TeXtreme, a Swedish carbon fiber fabrication specialist, has developed a unique structure reinforcement technology based on thinply carbon technology, enabling stronger and lighter laminate membranes. Using thin-ply carbon diaphragm technology provides considerable weight savings, greater rigidness, and increased strength. Textreme has fabricated cones and tweeter domes and is in development to apply its unique thin-ply carbon diaphragm technology to headphone diaphragms.
Planar, Electrostatic and Ribbon
Sennheiser’s’ Orpheus, its absolute best headphone at $55,000, is an electrostatic planar along with less expensive models from HiFi Man, Stax, Shure, Sonora, and Koss. Ribbon planars include OPPO, Audeze, and some Fostex models.
The term planar driver generally refers to a flat tensioned diaphragm that is uniformly driven. Ribbon planar headphones are available from very few Asia OEM/ODMs. Dai-ichi Electronics Manufacturing Corp. in Manila is one of the key vendors. It supplies one of the most respected headphone brands, along with professional and theater ribbon line arrays to the movie theater sound system brands (see Photo 4).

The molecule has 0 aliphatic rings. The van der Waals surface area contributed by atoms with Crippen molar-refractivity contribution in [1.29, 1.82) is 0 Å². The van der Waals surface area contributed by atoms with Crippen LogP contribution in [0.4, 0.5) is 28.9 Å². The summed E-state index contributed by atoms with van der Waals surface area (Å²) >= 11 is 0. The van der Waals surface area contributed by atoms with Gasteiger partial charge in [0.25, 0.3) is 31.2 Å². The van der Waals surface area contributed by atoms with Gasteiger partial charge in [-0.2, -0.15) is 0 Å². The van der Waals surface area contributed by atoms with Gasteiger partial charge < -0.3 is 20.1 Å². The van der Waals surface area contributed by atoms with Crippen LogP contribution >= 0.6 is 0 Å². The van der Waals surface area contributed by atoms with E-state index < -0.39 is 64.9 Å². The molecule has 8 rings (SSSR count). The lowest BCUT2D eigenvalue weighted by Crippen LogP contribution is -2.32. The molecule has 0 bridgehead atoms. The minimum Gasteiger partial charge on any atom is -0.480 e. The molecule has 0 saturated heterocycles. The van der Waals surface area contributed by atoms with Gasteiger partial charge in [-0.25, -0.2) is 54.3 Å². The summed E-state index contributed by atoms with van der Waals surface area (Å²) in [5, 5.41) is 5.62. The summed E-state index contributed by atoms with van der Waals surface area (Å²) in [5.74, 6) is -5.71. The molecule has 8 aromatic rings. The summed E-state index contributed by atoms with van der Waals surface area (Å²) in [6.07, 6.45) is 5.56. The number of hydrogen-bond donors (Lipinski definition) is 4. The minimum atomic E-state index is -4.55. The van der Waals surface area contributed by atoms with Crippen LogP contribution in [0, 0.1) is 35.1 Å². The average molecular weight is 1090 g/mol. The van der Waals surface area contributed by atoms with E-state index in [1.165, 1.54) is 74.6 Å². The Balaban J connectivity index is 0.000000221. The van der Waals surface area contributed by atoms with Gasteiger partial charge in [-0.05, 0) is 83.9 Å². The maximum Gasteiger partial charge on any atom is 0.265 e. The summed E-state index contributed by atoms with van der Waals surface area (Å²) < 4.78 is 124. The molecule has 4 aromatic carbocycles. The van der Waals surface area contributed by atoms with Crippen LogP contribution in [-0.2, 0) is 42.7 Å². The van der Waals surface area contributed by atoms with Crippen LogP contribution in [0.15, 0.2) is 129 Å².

Foster has offered ribbon planar headphones on an ODM basis for years and through its Fostex brand. Audeze rolls its own ribbon planar drivers at its California facility. The high cost of the diaphragms and critical manufacturing techniques and tolerances keep ribbon planars in the luxury price range. Electrostatic planar headphones use a metalized film diaphragm tensioned between metal plates. Intrinsically costly, electrostatics require high-voltage power supplies along with the critical manufacturing techniques and tolerances similar to ribbon planars.